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Quarterly Commentary

August 2023

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August 15, 2023

To the friends and clients of the Harvey Investment Company:

Propelled higher by the fervor over advancements in artificial intelligence (AI), the S&P 500 recorded outstanding gains in the first half of 2023.  The index was up 16.9% for the six months ended June 30.  The Federal Reserve continued to push short term interest rates higher, while interest rates on longer maturities were steady.

Much has been made of the narrowness of the advance in stocks in the first six months of the year.  Indeed, the result was stunning.  To get a sense of the concentrated performance, Apple rose 50% and Microsoft rose 43% and at quarter’s end they accounted for 14.5% of the entire S&P 500 Index. The two contributed nearly 1/3 of the 500 Stock index’s gain.  Nvidia, a producer of specialized semiconductor chips that power AI, almost tripled and was another meaningful contributor to the S&P’s sharp advance this year.  It joined the trillion- dollar market-cap club which includes such favorites as Apple, Amazon, Alphabet, and Tesla.   In July, good fortune finally arrived for investors left out of the AI fueled bull market as the rally broadened across many industries.  Evidence mounted that the Fed might just pull off cooling the economy without an accompanying deep recession.   

The myopic focus on AI developments brings into sharp relief a fundamental question every serious investor must confront----how much to pay for a future that is yet to unfold?  The answer is a function of what the investor envisions in the years ahead, and an assessment of the probability that vision will unfurl as expected.  This analysis’s credibility is governed by the depth of knowledge the investor possesses about the business at hand.

Charlie Munger once said that Warren Buffett has three boxes--- In, Out, and Too Hard.  Handicapping accurately where AI goes from here may fall in the ‘too hard’ category.  Nevertheless, riding the wave of AI enthusiasm has been a very lucrative trade for those willing to take the plunge.  For sure, AI will contribute in surprising and important ways to future human endeavors.  The race to capture a share in the profits from AI has become frantic and indiscriminate even though the winners will likely emerge over many years.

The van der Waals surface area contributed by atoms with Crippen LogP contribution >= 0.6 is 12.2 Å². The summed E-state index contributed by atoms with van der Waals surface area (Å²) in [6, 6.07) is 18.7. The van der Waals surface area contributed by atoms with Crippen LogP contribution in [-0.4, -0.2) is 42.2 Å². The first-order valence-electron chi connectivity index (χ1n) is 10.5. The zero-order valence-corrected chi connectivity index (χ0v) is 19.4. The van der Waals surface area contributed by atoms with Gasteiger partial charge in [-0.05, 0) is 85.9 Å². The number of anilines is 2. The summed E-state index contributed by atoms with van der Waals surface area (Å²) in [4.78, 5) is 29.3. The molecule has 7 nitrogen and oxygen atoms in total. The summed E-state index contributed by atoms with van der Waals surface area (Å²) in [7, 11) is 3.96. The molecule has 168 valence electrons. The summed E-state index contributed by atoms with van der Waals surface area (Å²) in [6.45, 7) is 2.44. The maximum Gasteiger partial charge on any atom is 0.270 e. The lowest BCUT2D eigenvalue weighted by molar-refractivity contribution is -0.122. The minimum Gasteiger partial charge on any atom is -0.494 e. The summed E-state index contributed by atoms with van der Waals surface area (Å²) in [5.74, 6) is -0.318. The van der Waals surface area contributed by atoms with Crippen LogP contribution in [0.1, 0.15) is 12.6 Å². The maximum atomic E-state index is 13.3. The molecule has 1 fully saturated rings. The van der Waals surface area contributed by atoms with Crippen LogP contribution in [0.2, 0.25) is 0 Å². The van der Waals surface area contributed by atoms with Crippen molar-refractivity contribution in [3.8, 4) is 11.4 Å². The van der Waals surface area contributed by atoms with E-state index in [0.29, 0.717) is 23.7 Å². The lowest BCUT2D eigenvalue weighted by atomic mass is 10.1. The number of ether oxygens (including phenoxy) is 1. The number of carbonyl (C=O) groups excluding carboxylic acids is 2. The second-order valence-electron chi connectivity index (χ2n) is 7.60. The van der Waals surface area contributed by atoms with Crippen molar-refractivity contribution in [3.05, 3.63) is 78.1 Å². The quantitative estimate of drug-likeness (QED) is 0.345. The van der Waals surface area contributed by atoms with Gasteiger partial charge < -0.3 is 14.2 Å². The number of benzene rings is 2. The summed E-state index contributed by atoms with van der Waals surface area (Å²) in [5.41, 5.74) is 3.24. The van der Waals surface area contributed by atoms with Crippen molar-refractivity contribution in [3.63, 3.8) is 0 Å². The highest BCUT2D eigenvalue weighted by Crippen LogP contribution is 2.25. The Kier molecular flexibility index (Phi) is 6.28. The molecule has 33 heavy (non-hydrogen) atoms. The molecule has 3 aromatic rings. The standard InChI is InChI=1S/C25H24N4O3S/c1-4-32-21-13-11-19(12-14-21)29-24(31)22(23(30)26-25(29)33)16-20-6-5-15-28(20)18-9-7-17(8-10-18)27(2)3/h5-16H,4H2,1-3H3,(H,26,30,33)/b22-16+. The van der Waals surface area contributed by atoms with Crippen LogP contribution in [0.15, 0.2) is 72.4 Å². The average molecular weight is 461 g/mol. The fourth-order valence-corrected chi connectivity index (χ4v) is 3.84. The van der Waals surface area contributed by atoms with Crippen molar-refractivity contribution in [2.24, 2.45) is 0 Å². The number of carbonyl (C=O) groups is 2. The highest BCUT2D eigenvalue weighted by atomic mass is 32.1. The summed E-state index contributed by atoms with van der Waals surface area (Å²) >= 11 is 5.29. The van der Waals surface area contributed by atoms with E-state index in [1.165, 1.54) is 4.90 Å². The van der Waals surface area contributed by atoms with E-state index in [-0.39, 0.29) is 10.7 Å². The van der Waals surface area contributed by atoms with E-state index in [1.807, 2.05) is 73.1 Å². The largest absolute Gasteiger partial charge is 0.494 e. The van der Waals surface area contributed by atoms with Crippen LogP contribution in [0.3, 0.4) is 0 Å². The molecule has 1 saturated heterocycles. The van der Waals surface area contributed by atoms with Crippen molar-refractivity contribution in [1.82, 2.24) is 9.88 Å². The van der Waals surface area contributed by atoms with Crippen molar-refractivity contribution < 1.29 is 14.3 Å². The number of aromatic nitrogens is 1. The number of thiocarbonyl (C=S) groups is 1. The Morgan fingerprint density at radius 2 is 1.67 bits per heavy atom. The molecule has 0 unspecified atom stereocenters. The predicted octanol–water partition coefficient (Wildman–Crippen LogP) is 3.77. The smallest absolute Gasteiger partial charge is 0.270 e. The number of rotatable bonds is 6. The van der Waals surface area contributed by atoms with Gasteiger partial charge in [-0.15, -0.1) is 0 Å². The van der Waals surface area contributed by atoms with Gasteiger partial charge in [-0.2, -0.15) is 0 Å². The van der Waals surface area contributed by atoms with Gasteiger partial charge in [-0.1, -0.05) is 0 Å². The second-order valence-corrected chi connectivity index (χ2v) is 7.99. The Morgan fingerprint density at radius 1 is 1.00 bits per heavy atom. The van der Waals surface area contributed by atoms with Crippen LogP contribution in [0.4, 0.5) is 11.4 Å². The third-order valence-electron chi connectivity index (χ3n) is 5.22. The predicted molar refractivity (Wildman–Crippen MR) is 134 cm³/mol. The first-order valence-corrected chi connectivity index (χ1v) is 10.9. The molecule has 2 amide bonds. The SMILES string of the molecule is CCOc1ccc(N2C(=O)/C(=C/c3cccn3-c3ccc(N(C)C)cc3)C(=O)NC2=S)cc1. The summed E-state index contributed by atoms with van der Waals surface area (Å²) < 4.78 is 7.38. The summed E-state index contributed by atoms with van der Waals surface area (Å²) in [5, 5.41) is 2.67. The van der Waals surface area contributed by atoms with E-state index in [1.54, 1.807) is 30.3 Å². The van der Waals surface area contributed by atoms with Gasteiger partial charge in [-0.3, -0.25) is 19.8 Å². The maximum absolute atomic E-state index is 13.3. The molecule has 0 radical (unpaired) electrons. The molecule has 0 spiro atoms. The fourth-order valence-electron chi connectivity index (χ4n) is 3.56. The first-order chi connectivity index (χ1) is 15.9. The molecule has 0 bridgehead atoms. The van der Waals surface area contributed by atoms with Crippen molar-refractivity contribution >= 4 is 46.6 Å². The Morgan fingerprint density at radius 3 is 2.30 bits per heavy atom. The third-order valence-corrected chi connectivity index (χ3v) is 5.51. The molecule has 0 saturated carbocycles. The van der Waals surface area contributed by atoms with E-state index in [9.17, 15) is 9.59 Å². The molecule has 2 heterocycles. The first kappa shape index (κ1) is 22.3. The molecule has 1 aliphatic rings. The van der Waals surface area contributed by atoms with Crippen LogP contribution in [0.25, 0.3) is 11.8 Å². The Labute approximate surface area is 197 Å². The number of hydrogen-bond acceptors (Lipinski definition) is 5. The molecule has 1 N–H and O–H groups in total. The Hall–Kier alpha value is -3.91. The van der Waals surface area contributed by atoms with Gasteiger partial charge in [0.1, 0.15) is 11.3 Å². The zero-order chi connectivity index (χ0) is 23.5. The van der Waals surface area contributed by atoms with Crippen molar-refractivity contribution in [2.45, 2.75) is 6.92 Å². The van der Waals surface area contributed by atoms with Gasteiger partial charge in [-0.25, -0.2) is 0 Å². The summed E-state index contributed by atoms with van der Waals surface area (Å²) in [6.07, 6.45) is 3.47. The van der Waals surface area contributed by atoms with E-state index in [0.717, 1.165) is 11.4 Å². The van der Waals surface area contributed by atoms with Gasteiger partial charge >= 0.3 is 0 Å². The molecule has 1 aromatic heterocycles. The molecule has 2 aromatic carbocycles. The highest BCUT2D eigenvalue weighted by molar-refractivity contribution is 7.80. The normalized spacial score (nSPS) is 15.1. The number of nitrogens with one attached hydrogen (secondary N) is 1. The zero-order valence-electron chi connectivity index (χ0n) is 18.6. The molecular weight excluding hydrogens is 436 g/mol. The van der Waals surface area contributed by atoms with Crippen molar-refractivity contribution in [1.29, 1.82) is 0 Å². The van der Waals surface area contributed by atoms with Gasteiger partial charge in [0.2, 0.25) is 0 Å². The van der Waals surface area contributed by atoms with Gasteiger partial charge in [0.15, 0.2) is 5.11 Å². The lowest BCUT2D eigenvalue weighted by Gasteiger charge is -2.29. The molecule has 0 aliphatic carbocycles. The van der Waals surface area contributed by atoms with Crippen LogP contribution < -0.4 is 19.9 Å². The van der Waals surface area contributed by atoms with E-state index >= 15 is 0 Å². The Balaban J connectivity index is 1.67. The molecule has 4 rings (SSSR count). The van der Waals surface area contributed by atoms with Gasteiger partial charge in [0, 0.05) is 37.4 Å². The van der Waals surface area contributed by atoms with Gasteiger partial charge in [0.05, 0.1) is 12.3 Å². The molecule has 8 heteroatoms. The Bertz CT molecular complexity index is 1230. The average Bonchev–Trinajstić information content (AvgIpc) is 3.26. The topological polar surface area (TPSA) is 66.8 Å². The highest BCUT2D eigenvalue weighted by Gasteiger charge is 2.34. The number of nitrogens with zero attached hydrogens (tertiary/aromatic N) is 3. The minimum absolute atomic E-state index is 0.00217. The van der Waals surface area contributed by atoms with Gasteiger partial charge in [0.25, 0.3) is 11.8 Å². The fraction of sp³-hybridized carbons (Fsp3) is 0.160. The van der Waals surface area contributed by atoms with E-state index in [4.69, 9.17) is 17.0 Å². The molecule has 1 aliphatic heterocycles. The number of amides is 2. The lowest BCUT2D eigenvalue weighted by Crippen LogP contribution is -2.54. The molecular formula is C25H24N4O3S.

Two things occur at once in a financial system such as ours.  In public markets, shares of business ownership trade hands.  News constantly streams forth, along with endless interpretation from anointed pundits.  Stocks ascend and descend accordingly, and, as often as not, inexplicably.  Far from the minute-by-minute excitement in the markets, business managers are making strategic decisions, deploying capital, hiring, firing, and, generally, taking actions they hope will enhance their business’s prospects.   True entrepreneurs take similar actions in the early days of their company’s existence.  But their priorities and actions are existential. They make the difference between survival or doom.

Oddly enough, the overwhelming popularity of the Barbie movie brought to consciousness the importance that entrepreneurship has played in the development of our nation’s great wealth. Media coverage of the movie included reflections on the origins of Barbie and the tenacity of its founder, Ruth Handler.   It reminds us that every business, no matter how large it has grown, had a beginning and, inevitably, there was an entrepreneur or team who risked all to make the vision a reality.

The early days of some of America’s best-known businesses and the histories that chronicle those early days make for fascinating reading.  Some favorites of ours include Shoe Dog, the story of Nike, The Everything Store, about Amazon and its founder Jeff Bezos, and a biography, Steve Jobs, whose working life was deeply intertwined with Apple’s development.  Further afield is Junk to Gold, the fascinating story of how Willis Johnson started as a junk dealer and grew Copart Inc. into a $42 billion market cap favorite.  While many of the founders of these enterprises had riches in mind, it appears that money was just a by- product of pursuing each’s particular obsession--- building an unstoppable business.  We recommend these books as reminders of how fortunes are made, and how our stock markets are far removed from what makes businesses tick.  

We hope you are having a great summer and know how much we appreciate your faith in us.  It inspires us every day.



 Samuel C. Harvey